It’s no secret that Victoria’s Secret has built quite the empire on bras and bikinis, but is their reign as the ‘best’ lingerie store coming to an end?
The company hasn’t been doing too well since springtime this year, with market shares at an all-time low and customer traffic slower than rush hour in Manhattan. Bloomberg reported in May that shares for Victoria’s Secret’s parent company L Brands Inc. are down 44 percent, deteriorating the company’s market value by 65 percent since 2015. And despite slashed prices the usually successful semi-annual sale, the company still saw declining traffic and profits last month.
How does a company that once dominated women’s lingerie and fashion industries fall so behind? By continuing to use the same advertising and marketing strategies that worked in the 80’s, but no longer work now. Victoria’s Secret was really cultivated and made into what it is by Leslie Wexler, who profited immensely off of the hole in the intimate-apparel market during the sexual revolution of the 80’s: Wexler’s vision of pink satin and lace, feminine light fixtures, and luxurious perfume bottles and intimates are all seen as iconic parts of the Victoria’s Secret shopping experience. The catalog of the store’s products became a household staple that encouraged women and men to evoke glamour into their every-day lives, and remove the taboo of shopping for lingerie that instead made women feel confident and attractive.
As society became more open to ideas previously considered deviant and perverted, Victoria’s Secrets ads reflected this shifting framework. Business Insider provides a timeline of the company’s television commercials that show models becoming increasingly scantily clad with racier poses through the years. In 2016, the backlash on Facebook from one of Victoria’s Secret’s holiday promotions had customers claiming that the photo was borderline pornographic, seemingly targeted towards men.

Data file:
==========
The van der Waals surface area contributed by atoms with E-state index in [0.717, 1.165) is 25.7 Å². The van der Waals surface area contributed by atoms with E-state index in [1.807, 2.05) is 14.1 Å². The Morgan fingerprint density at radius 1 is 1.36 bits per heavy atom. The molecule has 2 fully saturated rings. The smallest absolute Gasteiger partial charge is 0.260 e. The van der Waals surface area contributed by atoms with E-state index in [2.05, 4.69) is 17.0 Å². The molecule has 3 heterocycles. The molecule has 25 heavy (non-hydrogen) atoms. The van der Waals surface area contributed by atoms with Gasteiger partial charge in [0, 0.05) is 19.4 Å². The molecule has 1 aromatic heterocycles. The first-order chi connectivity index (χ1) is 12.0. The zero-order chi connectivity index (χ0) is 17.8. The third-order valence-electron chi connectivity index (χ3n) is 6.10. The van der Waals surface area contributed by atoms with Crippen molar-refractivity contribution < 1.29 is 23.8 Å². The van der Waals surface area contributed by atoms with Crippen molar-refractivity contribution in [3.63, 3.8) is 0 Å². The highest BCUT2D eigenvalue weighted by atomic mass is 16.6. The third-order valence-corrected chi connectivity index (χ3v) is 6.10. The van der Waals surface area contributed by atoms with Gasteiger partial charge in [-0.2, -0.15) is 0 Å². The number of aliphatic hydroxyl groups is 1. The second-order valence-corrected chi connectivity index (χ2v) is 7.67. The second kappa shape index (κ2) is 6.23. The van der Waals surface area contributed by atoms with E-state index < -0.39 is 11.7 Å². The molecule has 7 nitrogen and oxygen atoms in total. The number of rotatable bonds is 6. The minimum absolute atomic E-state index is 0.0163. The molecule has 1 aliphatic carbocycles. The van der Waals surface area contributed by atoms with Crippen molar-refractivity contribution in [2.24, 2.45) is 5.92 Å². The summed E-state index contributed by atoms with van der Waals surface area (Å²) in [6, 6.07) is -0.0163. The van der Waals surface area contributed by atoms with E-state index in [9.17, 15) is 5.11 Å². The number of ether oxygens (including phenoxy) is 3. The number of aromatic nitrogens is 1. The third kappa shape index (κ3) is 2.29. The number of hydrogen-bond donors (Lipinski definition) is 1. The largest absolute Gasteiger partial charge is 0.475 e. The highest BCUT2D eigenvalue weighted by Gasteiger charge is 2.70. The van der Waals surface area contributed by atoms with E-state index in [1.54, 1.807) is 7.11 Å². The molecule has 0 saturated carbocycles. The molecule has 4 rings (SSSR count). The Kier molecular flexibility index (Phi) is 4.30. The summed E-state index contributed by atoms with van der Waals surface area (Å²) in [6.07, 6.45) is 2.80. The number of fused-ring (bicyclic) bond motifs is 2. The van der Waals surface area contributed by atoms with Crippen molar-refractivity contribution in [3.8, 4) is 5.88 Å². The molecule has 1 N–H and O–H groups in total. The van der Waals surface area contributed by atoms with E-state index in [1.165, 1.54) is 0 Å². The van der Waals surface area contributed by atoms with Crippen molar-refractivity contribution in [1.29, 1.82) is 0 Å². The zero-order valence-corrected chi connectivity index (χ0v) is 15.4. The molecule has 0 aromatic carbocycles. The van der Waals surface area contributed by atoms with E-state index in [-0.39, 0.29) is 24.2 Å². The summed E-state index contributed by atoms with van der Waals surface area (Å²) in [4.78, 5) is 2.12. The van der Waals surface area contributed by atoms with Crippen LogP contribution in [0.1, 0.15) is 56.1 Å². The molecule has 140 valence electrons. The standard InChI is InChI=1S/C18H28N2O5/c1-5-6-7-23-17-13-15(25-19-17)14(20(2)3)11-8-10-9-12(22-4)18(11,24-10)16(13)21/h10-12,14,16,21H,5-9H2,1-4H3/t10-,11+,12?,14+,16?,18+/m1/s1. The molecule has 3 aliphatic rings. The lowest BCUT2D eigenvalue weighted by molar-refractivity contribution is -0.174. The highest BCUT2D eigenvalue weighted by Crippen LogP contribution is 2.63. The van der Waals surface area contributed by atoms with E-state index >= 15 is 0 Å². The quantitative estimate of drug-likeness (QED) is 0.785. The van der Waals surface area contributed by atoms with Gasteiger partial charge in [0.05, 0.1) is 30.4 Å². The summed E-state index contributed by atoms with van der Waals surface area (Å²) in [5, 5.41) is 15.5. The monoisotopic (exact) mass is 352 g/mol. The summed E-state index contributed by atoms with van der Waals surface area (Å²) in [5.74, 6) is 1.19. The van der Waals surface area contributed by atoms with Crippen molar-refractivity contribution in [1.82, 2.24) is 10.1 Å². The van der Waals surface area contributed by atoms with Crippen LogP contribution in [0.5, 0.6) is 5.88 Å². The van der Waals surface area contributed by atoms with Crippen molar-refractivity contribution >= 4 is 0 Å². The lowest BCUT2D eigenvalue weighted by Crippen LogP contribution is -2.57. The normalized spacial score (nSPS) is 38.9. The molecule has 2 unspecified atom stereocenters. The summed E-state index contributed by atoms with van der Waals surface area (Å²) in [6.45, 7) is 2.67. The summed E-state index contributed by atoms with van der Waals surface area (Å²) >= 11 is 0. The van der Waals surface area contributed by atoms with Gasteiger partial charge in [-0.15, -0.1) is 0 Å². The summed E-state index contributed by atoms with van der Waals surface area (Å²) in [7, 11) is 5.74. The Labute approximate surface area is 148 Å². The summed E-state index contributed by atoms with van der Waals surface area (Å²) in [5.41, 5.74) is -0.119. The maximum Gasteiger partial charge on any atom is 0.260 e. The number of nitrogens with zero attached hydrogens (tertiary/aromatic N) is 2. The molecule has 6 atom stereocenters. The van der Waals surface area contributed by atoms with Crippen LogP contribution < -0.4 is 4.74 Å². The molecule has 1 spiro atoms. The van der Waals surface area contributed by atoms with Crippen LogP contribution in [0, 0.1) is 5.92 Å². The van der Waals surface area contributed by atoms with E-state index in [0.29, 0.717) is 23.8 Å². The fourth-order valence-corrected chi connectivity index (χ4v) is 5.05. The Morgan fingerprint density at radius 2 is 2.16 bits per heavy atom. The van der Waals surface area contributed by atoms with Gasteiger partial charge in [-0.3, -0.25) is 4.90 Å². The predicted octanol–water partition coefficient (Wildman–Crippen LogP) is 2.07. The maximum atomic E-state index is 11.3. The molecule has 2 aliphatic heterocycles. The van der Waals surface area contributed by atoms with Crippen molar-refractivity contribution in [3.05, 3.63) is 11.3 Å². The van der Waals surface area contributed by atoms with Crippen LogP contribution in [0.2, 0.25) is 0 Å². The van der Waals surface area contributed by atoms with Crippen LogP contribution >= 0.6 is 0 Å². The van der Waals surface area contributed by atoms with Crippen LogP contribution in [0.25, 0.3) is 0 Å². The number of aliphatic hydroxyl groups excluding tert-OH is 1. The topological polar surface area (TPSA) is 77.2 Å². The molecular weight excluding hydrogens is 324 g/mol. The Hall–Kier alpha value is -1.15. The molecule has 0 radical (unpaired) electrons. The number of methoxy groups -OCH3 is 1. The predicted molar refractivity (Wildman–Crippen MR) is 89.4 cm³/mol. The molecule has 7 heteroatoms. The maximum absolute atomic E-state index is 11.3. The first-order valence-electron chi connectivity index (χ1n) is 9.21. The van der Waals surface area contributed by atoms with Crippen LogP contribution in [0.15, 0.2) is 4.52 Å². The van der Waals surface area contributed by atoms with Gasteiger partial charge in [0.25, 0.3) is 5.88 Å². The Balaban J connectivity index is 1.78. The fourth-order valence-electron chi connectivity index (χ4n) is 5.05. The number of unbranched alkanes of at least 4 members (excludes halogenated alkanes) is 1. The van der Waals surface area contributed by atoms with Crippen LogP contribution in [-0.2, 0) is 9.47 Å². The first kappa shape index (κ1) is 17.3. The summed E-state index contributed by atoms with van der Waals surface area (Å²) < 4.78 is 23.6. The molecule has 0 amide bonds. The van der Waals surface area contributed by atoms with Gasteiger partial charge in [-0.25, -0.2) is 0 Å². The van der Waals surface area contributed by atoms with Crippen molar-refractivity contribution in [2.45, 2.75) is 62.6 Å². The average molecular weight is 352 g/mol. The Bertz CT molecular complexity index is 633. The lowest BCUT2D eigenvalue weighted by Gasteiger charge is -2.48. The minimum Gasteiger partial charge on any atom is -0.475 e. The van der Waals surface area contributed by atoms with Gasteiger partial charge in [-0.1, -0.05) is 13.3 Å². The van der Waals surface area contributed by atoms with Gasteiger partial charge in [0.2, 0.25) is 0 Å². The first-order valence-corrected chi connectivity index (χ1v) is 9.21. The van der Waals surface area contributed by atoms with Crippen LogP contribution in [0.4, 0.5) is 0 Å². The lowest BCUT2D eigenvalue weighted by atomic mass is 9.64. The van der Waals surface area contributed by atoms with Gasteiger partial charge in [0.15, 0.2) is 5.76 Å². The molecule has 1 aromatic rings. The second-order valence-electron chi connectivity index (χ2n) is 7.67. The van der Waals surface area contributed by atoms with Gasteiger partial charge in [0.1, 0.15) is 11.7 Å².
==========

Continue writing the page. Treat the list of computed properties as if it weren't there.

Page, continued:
In the midst of the #MeToo Movement, Victoria’s Secret has found themselves unable to adapt to shifting perceptions of beauty standards and sex appeal. According to YouGov researcher Paul Heibert, the ratings for the annual Victoria’s Secret fashion show fell by 30 percent, which aired only a month after the surfacing of the Harvey Weinstein sexual abuse allegations. YouGov further reports that Victoria’s Secret ‘buzz score,’ “which measures whether consumers are hearing positive or negative things about a particular brand through news, advertising, or friends and family,” had dropped from 31 in 2016 to 23 in 2018 for women aged 18-49.
“The way we even talk about sexiness has shifted now — the idea is sexiness isn’t something reliant on being a glamazon or having long hair, there’s lots of different kinds of sexy,” said Cora Harrington, editor of the Lingerie Addict blog. “The one vision Victoria’s Secret has of sexy is out of place.” Customers who don’t fit the store’s beauty standards of skinny glamour are often met with negative customer service from Victoria’s Secret store associates. MSN detailed one customer’s poor review on Victoria’s Secret’s Facebook page: “Just wanted to let you know Victoria, that you REAL secret is out: Your stores are understaffed, your lingerie is being ever more shoddily made, and your sales associates vacillate between disinterested, openly hostile, and completely inept.”
Aerie, one company at the forefront of the Body Positivity movement, started their #AerieREAL campaign in 2014 to include unretouched photos of models in their ads. The brand has also recently pushed to have more diverse models, featuring women with insulin pumps, Down Syndrome, and Vitiligo, among other conditions and disabilities. Perhaps it’s no coincidence that Aerie reported a 38% increase in comparable sales in their first quarter report of 2018.
Many long-standing businesses have had to adapt to the shifting social norms to remain relevant in today’s market. Although it’s still the dominant lingerie retailer in America, Victoria’s Secret and consumers could both benefit greatly if the brand could learn to include more diverse models and break free from their outdated perception of beauty.
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